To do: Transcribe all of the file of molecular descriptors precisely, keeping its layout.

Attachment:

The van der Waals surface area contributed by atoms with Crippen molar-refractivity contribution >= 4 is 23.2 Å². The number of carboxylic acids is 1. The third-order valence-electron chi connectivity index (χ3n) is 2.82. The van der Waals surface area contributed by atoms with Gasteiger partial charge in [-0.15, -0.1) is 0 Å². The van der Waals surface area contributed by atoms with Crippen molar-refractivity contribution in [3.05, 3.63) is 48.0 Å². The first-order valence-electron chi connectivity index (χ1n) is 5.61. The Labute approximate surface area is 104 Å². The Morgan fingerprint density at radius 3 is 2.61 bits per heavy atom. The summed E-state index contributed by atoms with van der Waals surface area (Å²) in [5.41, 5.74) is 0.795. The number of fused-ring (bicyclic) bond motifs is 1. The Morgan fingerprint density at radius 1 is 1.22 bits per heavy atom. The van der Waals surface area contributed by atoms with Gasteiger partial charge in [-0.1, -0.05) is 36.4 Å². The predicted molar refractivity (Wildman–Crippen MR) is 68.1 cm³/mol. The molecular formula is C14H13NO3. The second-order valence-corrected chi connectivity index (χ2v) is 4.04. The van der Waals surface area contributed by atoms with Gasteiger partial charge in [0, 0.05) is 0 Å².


The van der Waals surface area contributed by atoms with Crippen molar-refractivity contribution >= 4 is 23.2 Å². The number of carboxylic acids is 1. The third-order valence-electron chi connectivity index (χ3n) is 2.82. The van der Waals surface area contributed by atoms with Gasteiger partial charge in [-0.15, -0.1) is 0 Å². The van der Waals surface area contributed by atoms with Crippen molar-refractivity contribution in [3.05, 3.63) is 48.0 Å². The first-order valence-electron chi connectivity index (χ1n) is 5.61. The Labute approximate surface area is 104 Å². The Morgan fingerprint density at radius 3 is 2.61 bits per heavy atom. The summed E-state index contributed by atoms with van der Waals surface area (Å²) in [5.41, 5.74) is 0.795. The number of fused-ring (bicyclic) bond motifs is 1. The Morgan fingerprint density at radius 1 is 1.22 bits per heavy atom. The van der Waals surface area contributed by atoms with Gasteiger partial charge in [-0.1, -0.05) is 36.4 Å². The predicted molar refractivity (Wildman–Crippen MR) is 68.1 cm³/mol. The molecular formula is C14H13NO3. The second-order valence-corrected chi connectivity index (χ2v) is 4.04. The van der Waals surface area contributed by atoms with Gasteiger partial charge in [0, 0.05) is 0 Å².